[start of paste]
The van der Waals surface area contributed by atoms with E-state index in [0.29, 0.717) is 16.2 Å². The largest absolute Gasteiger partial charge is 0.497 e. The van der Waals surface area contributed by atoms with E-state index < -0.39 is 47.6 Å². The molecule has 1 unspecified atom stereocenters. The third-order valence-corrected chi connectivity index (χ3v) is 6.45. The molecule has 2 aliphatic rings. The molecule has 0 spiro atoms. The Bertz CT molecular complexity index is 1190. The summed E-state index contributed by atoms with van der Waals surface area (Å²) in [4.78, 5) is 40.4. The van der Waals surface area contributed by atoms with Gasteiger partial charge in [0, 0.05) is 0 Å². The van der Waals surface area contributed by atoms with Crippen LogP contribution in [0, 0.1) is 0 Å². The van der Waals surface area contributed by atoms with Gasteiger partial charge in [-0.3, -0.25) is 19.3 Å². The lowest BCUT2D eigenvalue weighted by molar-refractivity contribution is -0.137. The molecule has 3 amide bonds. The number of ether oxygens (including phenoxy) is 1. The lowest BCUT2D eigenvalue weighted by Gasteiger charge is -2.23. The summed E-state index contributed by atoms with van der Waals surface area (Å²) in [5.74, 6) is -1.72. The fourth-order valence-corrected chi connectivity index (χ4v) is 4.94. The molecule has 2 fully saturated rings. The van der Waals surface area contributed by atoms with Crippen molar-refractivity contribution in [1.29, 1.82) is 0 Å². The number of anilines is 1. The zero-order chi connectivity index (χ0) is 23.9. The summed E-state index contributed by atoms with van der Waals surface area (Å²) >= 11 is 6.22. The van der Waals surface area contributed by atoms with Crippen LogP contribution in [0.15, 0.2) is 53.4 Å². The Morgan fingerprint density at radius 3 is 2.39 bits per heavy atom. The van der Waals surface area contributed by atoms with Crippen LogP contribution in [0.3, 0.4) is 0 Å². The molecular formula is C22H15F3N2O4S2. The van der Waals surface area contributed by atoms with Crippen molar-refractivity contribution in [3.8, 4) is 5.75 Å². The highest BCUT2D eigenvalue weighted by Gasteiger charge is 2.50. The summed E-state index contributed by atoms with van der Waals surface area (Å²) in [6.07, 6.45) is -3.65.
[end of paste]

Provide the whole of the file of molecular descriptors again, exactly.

The van der Waals surface area contributed by atoms with E-state index in [0.29, 0.717) is 16.2 Å². The largest absolute Gasteiger partial charge is 0.497 e. The van der Waals surface area contributed by atoms with E-state index < -0.39 is 47.6 Å². The molecule has 1 unspecified atom stereocenters. The third-order valence-corrected chi connectivity index (χ3v) is 6.45. The molecule has 2 aliphatic rings. The molecule has 0 spiro atoms. The Bertz CT molecular complexity index is 1190. The summed E-state index contributed by atoms with van der Waals surface area (Å²) in [4.78, 5) is 40.4. The van der Waals surface area contributed by atoms with Gasteiger partial charge in [0, 0.05) is 0 Å². The van der Waals surface area contributed by atoms with Crippen LogP contribution in [0, 0.1) is 0 Å². The van der Waals surface area contributed by atoms with Gasteiger partial charge in [-0.3, -0.25) is 19.3 Å². The lowest BCUT2D eigenvalue weighted by molar-refractivity contribution is -0.137. The molecule has 3 amide bonds. The number of ether oxygens (including phenoxy) is 1. The lowest BCUT2D eigenvalue weighted by Gasteiger charge is -2.23. The summed E-state index contributed by atoms with van der Waals surface area (Å²) in [5.74, 6) is -1.72. The fourth-order valence-corrected chi connectivity index (χ4v) is 4.94. The molecule has 2 fully saturated rings. The van der Waals surface area contributed by atoms with Crippen molar-refractivity contribution in [1.29, 1.82) is 0 Å². The number of anilines is 1. The zero-order chi connectivity index (χ0) is 23.9. The summed E-state index contributed by atoms with van der Waals surface area (Å²) >= 11 is 6.22. The van der Waals surface area contributed by atoms with Crippen LogP contribution in [0.15, 0.2) is 53.4 Å². The Morgan fingerprint density at radius 3 is 2.39 bits per heavy atom. The van der Waals surface area contributed by atoms with Crippen LogP contribution in [0.3, 0.4) is 0 Å². The molecular formula is C22H15F3N2O4S2. The van der Waals surface area contributed by atoms with Crippen molar-refractivity contribution in [3.8, 4) is 5.75 Å². The highest BCUT2D eigenvalue weighted by Gasteiger charge is 2.50. The summed E-state index contributed by atoms with van der Waals surface area (Å²) in [6.07, 6.45) is -3.65.